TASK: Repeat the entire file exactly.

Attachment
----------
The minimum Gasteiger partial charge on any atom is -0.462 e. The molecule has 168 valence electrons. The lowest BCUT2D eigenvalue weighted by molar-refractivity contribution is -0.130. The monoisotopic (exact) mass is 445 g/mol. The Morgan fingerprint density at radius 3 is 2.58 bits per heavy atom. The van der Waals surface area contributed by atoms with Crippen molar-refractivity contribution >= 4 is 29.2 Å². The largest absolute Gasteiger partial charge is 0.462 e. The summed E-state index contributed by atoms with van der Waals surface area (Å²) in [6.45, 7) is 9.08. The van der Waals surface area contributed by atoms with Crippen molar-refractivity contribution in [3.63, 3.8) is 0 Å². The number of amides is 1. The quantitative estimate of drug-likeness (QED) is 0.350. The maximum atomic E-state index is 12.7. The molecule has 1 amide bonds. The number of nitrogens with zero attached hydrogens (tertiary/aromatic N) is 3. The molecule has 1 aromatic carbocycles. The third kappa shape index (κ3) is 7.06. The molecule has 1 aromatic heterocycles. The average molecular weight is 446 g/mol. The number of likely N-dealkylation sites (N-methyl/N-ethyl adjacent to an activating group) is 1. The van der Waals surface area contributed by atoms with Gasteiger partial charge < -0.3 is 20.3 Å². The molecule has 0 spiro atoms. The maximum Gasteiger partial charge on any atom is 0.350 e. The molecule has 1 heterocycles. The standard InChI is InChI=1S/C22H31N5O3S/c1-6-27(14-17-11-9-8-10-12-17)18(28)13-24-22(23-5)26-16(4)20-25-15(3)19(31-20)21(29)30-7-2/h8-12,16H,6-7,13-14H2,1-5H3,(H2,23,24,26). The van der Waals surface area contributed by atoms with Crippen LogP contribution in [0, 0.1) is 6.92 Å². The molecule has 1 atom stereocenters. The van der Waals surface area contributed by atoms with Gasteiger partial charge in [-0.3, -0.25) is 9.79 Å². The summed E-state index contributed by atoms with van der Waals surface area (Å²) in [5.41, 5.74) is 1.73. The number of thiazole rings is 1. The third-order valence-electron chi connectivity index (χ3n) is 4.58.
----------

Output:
The minimum Gasteiger partial charge on any atom is -0.462 e. The molecule has 168 valence electrons. The lowest BCUT2D eigenvalue weighted by molar-refractivity contribution is -0.130. The monoisotopic (exact) mass is 445 g/mol. The Morgan fingerprint density at radius 3 is 2.58 bits per heavy atom. The van der Waals surface area contributed by atoms with Crippen molar-refractivity contribution >= 4 is 29.2 Å². The largest absolute Gasteiger partial charge is 0.462 e. The summed E-state index contributed by atoms with van der Waals surface area (Å²) in [6.45, 7) is 9.08. The van der Waals surface area contributed by atoms with Crippen molar-refractivity contribution in [3.63, 3.8) is 0 Å². The number of amides is 1. The quantitative estimate of drug-likeness (QED) is 0.350. The maximum atomic E-state index is 12.7. The molecule has 1 amide bonds. The number of nitrogens with zero attached hydrogens (tertiary/aromatic N) is 3. The molecule has 1 aromatic carbocycles. The third kappa shape index (κ3) is 7.06. The molecule has 1 aromatic heterocycles. The average molecular weight is 446 g/mol. The number of likely N-dealkylation sites (N-methyl/N-ethyl adjacent to an activating group) is 1. The van der Waals surface area contributed by atoms with Gasteiger partial charge < -0.3 is 20.3 Å². The molecule has 0 spiro atoms. The maximum Gasteiger partial charge on any atom is 0.350 e. The molecule has 1 heterocycles. The standard InChI is InChI=1S/C22H31N5O3S/c1-6-27(14-17-11-9-8-10-12-17)18(28)13-24-22(23-5)26-16(4)20-25-15(3)19(31-20)21(29)30-7-2/h8-12,16H,6-7,13-14H2,1-5H3,(H2,23,24,26). The van der Waals surface area contributed by atoms with Crippen LogP contribution in [0, 0.1) is 6.92 Å². The molecule has 1 atom stereocenters. The van der Waals surface area contributed by atoms with Gasteiger partial charge in [-0.3, -0.25) is 9.79 Å². The summed E-state index contributed by atoms with van der Waals surface area (Å²) in [5.41, 5.74) is 1.73. The number of thiazole rings is 1. The third-order valence-electron chi connectivity index (χ3n) is 4.58.